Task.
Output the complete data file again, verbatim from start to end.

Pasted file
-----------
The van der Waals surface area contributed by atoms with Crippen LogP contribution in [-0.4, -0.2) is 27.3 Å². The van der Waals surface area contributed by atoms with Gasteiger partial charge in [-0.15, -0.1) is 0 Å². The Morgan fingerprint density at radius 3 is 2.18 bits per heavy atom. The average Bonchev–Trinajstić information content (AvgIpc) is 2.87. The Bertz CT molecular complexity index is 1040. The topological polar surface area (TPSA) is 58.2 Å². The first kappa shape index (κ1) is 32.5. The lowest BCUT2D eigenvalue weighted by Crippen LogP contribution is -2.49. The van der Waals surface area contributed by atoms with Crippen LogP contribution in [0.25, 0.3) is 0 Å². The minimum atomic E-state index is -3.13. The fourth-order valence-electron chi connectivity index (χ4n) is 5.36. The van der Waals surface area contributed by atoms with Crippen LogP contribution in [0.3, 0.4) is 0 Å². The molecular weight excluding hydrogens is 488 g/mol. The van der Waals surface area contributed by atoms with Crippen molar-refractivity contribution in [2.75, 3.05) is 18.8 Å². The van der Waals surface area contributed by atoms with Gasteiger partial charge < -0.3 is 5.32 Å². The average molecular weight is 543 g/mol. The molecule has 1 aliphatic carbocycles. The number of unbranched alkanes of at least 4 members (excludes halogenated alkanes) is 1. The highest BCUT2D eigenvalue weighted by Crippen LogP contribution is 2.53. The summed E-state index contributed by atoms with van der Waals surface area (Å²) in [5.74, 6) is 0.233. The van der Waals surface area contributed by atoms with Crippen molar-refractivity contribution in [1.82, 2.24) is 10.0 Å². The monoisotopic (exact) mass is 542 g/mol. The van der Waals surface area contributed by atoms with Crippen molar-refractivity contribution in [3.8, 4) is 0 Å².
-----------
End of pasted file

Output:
The van der Waals surface area contributed by atoms with Crippen LogP contribution in [-0.4, -0.2) is 27.3 Å². The van der Waals surface area contributed by atoms with Gasteiger partial charge in [-0.15, -0.1) is 0 Å². The Morgan fingerprint density at radius 3 is 2.18 bits per heavy atom. The average Bonchev–Trinajstić information content (AvgIpc) is 2.87. The Bertz CT molecular complexity index is 1040. The topological polar surface area (TPSA) is 58.2 Å². The first kappa shape index (κ1) is 32.5. The lowest BCUT2D eigenvalue weighted by Crippen LogP contribution is -2.49. The van der Waals surface area contributed by atoms with Crippen LogP contribution in [0.25, 0.3) is 0 Å². The minimum atomic E-state index is -3.13. The fourth-order valence-electron chi connectivity index (χ4n) is 5.36. The van der Waals surface area contributed by atoms with Crippen LogP contribution in [0.3, 0.4) is 0 Å². The molecular weight excluding hydrogens is 488 g/mol. The van der Waals surface area contributed by atoms with Crippen molar-refractivity contribution in [2.75, 3.05) is 18.8 Å². The van der Waals surface area contributed by atoms with Gasteiger partial charge < -0.3 is 5.32 Å². The average molecular weight is 543 g/mol. The molecule has 1 aliphatic carbocycles. The number of unbranched alkanes of at least 4 members (excludes halogenated alkanes) is 1. The highest BCUT2D eigenvalue weighted by Crippen LogP contribution is 2.53. The summed E-state index contributed by atoms with van der Waals surface area (Å²) in [5.74, 6) is 0.233. The van der Waals surface area contributed by atoms with Crippen molar-refractivity contribution in [1.82, 2.24) is 10.0 Å². The monoisotopic (exact) mass is 542 g/mol. The van der Waals surface area contributed by atoms with Crippen molar-refractivity contribution in [3.8, 4) is 0 Å².